Airborn Freight Dispatches Wireless Architecture

FRAMINGHAM (03/29/2000) - Airborne Freight Corp. has launched a major restructuring of its nationwide wireless dispatch and delivery information system that will provide the company's 17,500 drivers with the latest in mobile digital data technology within three years.

Seattle-based Airborne currently dispatches its drivers using an aging analog radio system. In fact, the system is so outdated that drivers must use acoustic couplers connected to public telephones to upload proof-of-delivery information from bar code scanners.

Airborne's primary rivals - Federal Express Corp. in Memphis and United Parcel Service of America Inc. in Atlanta - have equipped all of their respective drivers with mobile digital terminals capable of operating inside buildings.

Tom Zywicki, director of systems development at Airborne, admits that "the other guys are way ahead of us," in terms of their use of wireless technology, a situation the company's new network was designed to rectify.

Airborne declined to disclose how much money the company is investing in its new wireless architecture. But Zywicki did say that the company is looking at "airtime costs of between $15 and $35 per driver, per month.'' That would put the annual airtime costs of the new network at roughly $3 million to $7 million per year.

The new Airborne wireless architecture, approved by top management last week, calls for equipping all of the company's drivers with a new digital radio and bar code scanner from Motorola Inc. that will let drivers upload proof-of-delivery information "at time of delivery. This will provide customers with much better tracking information," Zywicki said.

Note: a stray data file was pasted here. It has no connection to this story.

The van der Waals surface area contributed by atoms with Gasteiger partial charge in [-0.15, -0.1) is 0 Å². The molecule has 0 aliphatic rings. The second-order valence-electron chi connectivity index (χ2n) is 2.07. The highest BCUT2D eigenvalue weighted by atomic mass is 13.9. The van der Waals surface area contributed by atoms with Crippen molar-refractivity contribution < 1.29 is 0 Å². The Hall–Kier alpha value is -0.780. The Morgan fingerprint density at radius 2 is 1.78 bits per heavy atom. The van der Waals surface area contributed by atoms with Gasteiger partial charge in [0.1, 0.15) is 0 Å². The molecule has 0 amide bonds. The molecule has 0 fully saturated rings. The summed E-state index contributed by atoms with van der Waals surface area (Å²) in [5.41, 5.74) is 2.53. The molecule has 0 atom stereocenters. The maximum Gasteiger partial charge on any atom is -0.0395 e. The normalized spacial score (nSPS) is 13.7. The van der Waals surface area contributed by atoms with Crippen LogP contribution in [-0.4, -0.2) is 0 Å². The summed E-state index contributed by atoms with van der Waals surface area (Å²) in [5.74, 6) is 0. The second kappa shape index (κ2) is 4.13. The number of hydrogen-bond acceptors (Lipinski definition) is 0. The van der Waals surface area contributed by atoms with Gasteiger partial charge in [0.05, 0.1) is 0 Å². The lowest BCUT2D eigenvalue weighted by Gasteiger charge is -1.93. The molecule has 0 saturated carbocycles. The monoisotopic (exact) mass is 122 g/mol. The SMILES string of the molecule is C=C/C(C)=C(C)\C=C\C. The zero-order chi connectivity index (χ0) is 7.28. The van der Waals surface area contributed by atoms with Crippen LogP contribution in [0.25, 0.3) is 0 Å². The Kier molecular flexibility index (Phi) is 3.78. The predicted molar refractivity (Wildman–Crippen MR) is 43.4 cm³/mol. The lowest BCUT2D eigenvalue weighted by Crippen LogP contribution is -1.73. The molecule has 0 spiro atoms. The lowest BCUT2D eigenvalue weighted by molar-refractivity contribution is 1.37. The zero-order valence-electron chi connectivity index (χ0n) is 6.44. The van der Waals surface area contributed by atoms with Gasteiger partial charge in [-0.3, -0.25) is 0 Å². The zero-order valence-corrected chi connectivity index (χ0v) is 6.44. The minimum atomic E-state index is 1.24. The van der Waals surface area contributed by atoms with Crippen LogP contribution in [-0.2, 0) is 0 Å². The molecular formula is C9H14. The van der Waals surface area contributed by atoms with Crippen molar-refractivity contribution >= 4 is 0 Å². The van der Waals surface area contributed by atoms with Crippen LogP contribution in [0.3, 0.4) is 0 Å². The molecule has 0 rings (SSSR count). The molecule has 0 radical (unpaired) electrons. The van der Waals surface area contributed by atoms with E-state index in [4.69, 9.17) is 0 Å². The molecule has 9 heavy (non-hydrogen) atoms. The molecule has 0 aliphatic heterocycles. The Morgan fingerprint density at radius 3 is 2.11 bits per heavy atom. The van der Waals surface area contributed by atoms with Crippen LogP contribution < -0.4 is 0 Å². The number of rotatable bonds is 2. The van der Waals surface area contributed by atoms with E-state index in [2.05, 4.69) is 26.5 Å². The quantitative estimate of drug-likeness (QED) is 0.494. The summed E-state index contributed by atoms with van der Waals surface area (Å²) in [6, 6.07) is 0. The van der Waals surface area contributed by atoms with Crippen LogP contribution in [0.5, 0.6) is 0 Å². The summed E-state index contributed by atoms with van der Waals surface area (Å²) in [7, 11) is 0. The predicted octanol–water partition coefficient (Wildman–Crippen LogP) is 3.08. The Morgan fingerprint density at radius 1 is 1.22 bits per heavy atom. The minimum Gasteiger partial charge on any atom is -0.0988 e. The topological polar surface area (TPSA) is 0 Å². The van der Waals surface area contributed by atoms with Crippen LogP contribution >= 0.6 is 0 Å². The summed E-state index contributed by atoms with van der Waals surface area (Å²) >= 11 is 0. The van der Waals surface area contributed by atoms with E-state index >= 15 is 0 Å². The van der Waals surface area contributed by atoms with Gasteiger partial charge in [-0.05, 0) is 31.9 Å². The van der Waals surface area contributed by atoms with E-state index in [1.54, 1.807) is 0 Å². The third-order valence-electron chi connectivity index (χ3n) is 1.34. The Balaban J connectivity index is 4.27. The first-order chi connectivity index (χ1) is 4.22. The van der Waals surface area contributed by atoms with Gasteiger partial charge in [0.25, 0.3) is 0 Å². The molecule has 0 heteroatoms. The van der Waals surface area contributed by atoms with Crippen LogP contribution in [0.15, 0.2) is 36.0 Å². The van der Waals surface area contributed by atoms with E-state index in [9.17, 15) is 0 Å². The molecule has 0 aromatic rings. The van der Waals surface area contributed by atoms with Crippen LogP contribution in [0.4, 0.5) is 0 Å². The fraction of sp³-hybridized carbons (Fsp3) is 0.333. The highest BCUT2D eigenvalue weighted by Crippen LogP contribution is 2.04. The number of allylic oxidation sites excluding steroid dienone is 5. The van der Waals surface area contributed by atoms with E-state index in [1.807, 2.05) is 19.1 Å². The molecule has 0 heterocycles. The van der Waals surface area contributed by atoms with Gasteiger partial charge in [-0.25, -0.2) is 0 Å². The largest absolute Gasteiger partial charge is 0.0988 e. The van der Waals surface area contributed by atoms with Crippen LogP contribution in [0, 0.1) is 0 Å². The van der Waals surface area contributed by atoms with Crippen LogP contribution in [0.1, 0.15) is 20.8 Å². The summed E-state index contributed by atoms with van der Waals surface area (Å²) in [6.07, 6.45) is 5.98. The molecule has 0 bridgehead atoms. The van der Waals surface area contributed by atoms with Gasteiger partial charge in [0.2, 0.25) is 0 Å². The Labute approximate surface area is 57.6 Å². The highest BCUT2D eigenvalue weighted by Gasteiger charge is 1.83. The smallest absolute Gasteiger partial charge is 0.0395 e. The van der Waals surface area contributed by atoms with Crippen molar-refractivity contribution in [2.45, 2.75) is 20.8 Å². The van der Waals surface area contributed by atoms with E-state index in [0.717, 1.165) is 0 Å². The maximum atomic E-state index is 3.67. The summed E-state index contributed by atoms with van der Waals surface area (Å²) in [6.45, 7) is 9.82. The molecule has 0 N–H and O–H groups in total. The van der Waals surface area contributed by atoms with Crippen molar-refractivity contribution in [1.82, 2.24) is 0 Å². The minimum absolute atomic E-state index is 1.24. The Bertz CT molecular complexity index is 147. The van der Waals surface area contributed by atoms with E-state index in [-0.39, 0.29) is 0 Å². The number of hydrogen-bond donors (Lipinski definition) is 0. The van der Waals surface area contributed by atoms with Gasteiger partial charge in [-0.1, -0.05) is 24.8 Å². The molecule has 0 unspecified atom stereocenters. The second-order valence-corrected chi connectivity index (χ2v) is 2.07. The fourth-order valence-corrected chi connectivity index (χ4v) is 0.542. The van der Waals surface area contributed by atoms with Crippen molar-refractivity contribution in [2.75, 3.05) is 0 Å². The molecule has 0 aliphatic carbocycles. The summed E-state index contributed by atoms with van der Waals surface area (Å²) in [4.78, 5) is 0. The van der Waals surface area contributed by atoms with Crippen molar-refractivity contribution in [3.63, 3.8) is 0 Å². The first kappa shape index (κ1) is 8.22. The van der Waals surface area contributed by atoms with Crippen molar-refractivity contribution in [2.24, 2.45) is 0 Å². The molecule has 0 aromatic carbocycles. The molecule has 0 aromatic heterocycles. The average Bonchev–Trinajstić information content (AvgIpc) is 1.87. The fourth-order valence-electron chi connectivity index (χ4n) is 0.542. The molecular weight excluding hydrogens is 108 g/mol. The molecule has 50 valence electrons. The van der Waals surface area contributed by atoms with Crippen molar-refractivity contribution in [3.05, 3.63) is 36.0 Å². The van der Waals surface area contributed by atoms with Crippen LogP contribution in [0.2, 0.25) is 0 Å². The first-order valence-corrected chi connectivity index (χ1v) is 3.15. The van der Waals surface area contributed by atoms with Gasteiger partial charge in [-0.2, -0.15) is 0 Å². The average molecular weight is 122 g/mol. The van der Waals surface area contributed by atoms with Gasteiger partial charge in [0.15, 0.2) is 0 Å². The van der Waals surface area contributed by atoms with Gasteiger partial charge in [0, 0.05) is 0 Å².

Airborne also plans to shift its wireless network - which currently uses a pastiche of company-owned and leased circuits - to a new system leased from two nationwide carriers. Zywicki said Airborne is evaluating proposals from four bidders and expects to make a decision soon.

The four companies competing for the Airborne nationwide wireless network are:

AT&T Wireless, Bell Atlantic Mobile Systems, BellSouth Wireless Data L.P. and Nextel Inc.

Until Airborne completely rolls out its new wireless architecture, Zywicki said the company has tapped BellSouth Wireless Data as an interim service provider in a number of key markets, including Seattle, the Washington metropolitan area, south Florida and parts of New York. BellSouth will provide airtime and will equip drivers with 5,000 to 6,000 two-way BlackBerry terminals from Research In Motion Ltd. in Waterloo, Ontario.

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